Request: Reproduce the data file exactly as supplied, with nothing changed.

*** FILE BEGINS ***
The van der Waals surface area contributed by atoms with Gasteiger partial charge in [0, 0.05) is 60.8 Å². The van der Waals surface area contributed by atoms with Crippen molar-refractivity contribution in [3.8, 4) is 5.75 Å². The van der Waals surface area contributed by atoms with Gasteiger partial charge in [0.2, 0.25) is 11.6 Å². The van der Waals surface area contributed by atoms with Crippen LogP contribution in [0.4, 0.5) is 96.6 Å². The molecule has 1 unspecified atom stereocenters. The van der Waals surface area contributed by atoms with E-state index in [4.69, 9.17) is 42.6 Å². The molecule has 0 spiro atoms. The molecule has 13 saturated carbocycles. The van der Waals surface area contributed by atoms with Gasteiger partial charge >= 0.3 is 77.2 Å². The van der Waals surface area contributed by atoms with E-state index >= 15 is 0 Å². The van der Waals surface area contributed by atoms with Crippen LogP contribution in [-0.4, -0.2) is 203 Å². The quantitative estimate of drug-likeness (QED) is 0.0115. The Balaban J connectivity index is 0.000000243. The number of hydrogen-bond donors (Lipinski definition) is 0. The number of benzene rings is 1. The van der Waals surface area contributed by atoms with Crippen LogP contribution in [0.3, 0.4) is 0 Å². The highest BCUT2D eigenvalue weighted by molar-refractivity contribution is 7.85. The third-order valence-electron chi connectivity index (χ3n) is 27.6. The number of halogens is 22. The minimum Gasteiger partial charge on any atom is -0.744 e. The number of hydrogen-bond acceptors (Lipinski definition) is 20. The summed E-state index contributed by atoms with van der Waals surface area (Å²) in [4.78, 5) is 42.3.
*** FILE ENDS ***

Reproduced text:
The van der Waals surface area contributed by atoms with Gasteiger partial charge in [0, 0.05) is 60.8 Å². The van der Waals surface area contributed by atoms with Crippen molar-refractivity contribution in [3.8, 4) is 5.75 Å². The van der Waals surface area contributed by atoms with Gasteiger partial charge in [0.2, 0.25) is 11.6 Å². The van der Waals surface area contributed by atoms with Crippen LogP contribution in [0.4, 0.5) is 96.6 Å². The molecule has 1 unspecified atom stereocenters. The van der Waals surface area contributed by atoms with E-state index in [4.69, 9.17) is 42.6 Å². The molecule has 0 spiro atoms. The molecule has 13 saturated carbocycles. The van der Waals surface area contributed by atoms with Gasteiger partial charge >= 0.3 is 77.2 Å². The van der Waals surface area contributed by atoms with E-state index >= 15 is 0 Å². The van der Waals surface area contributed by atoms with Crippen LogP contribution in [-0.4, -0.2) is 203 Å². The quantitative estimate of drug-likeness (QED) is 0.0115. The Balaban J connectivity index is 0.000000243. The number of hydrogen-bond donors (Lipinski definition) is 0. The number of benzene rings is 1. The van der Waals surface area contributed by atoms with Crippen LogP contribution in [0.3, 0.4) is 0 Å². The highest BCUT2D eigenvalue weighted by molar-refractivity contribution is 7.85. The third-order valence-electron chi connectivity index (χ3n) is 27.6. The number of halogens is 22. The minimum Gasteiger partial charge on any atom is -0.744 e. The number of hydrogen-bond acceptors (Lipinski definition) is 20. The summed E-state index contributed by atoms with van der Waals surface area (Å²) in [4.78, 5) is 42.3.